Art is hard, life is harder, but that’s no secret. We got invited to Art is Hard Records 8th birthday bash, this is what we saw.
It takes certain people a lifetime to find their passion, others don’t get that lucky in finding something that they’re willing to put countless hours into without reaping any type of financial reward from, and a lucky few get to live their dream despite how long it’s taken them to work themselves into that position.
The fact is, there are certain institutions existing today that offer hope to others, they provide a platform, a purpose, and build upon the sometimes strange yet incredibly creative musical visions of others in an attempt to somewhat balance the stream of lifeless sound that occupies our radio stations, workplaces, shopping malls and in some cases our homes. Money should have no place in art, and true artistic direction shouldn’t be swayed by money, therefore art is hard.
Set to a rainy backdrop of a bank holiday weekend in London, The Victoria in Dalston provides a fitting setting for Bristol-based label Art is Hard Records eighth birthday. Chiselling against the grain of current music industry characteristics, Art is Hard started as an independent record label, and now, eight years down the line find themselves with an impressive backlog of releases and sonic ideals.
On the night in question, we were joined by some of the finest shining lights of new music, the odd and excellent Garden Centre, the true air to rough-edged indie pop Lazy Day, Lou Reed’s true bloodline The Golden Dregs, melodic-pop specialists The Death Of Pop, special guests Viewfinder and headlining on the night Penelope Isles, a true and honest musical force that have the potential to conquer the hearts of music fans over the globe.
Garden Centre offer up a beautifully distorted vision of pop, see new single Wheelie as an example of this. An air of freedom surrounds the songwriting and live stage presence of Garden Centre which isn’t offered up so liberally elsewhere in new music, fuzzy-guitarplay takes centre stage and plays off otherworldly synth-work creating a brand of wonky, guitar driven-pop that takes you out of your comfort zone and throws you into next week.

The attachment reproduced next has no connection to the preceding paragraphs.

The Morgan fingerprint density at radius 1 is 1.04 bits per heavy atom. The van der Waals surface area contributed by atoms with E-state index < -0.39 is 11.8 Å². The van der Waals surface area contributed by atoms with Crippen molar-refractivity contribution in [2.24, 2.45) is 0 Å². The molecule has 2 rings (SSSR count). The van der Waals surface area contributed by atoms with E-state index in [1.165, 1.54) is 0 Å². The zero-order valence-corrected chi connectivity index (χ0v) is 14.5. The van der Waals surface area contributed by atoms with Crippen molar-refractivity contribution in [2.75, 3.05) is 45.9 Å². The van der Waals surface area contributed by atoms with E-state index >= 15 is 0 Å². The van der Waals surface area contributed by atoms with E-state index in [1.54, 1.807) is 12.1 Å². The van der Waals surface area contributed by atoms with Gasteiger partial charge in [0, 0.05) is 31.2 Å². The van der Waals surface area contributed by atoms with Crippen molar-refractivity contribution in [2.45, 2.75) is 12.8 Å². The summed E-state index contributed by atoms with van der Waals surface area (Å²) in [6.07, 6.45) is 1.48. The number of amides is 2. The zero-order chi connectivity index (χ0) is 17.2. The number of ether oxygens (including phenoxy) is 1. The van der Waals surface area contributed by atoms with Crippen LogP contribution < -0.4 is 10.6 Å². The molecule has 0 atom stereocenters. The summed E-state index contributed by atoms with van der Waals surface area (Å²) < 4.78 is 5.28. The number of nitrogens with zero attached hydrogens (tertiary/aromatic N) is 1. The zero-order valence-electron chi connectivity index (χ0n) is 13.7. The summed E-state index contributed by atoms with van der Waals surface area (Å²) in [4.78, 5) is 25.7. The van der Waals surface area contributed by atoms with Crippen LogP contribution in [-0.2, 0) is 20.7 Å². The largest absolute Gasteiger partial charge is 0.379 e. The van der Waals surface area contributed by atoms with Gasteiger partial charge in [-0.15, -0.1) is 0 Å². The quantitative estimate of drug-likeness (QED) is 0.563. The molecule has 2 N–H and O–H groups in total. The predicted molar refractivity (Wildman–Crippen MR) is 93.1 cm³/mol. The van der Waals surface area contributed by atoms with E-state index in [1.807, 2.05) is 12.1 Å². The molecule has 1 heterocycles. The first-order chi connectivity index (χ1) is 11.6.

It’s no secret that we have a lot of love for Lazy Day, their recent single Weird Cool is as good a pop song as anything released this year, rough around the edges, and spearheaded with emotionally-torn vocals that leave you in a wreck. The band’s headline show at Moth Club in March was a signal of how much love people have for their sound, and an upcoming tour with south London’s Childcare should cement them as one of next year’s best new prospects.
The Golden Dregs have just released a full-length record in Lafayette, an excellent record and the project of Benjamin Woods, who cut his teeth playing live in Falmouth. Live, the band hark back to 70’s Americana and revel in ramshackle rock and roll, the deep, husky vocals that underpin the band’s sound leave you sinking into a deep red sunset somewhere off the grid, in the states forty-odd years ago, but this new take on an old sound sounds fresh, and ever so groovy.
The Death Of Pop‘s intricate brand of sun-kissed dream pop shone bright on the night, with tracks from their March EP Heads West standing out like fresh air in a summer heatwave. The crystal clear pop shock of 700 Spas, the band’s love of a psych-tinged pop groove and an incredibly overwhelming outro to their set more than matched their recorded material. This is what the charts should be full of.
It’s hard not to get caught up in the romance surrounding the music of the night’s headliners Penelope Isles, their debut record Comfortably Swell is a joyous affair, soft and touching in parts and harder-edged in others, with floating harmonies gliding over it all. Dip into their track Round for just a minute and get taken away by the magnetic soundscape they create as a band.
The Brighton-based four-piece have put in the hard yards, this is no secret, and it comes across in their live performance, they are as comfortable in the more broken down moments of their set as they are in building a wall of noise and blowing away any unsuspecting observers. As the band roll into a slow burning and hypnotic krautrock rhythm at the end of their set, you feel the full power of Penelope Isles as a band in their true prime. The sort of approach to music and personality that we should all rally behind.
By Karl Johnson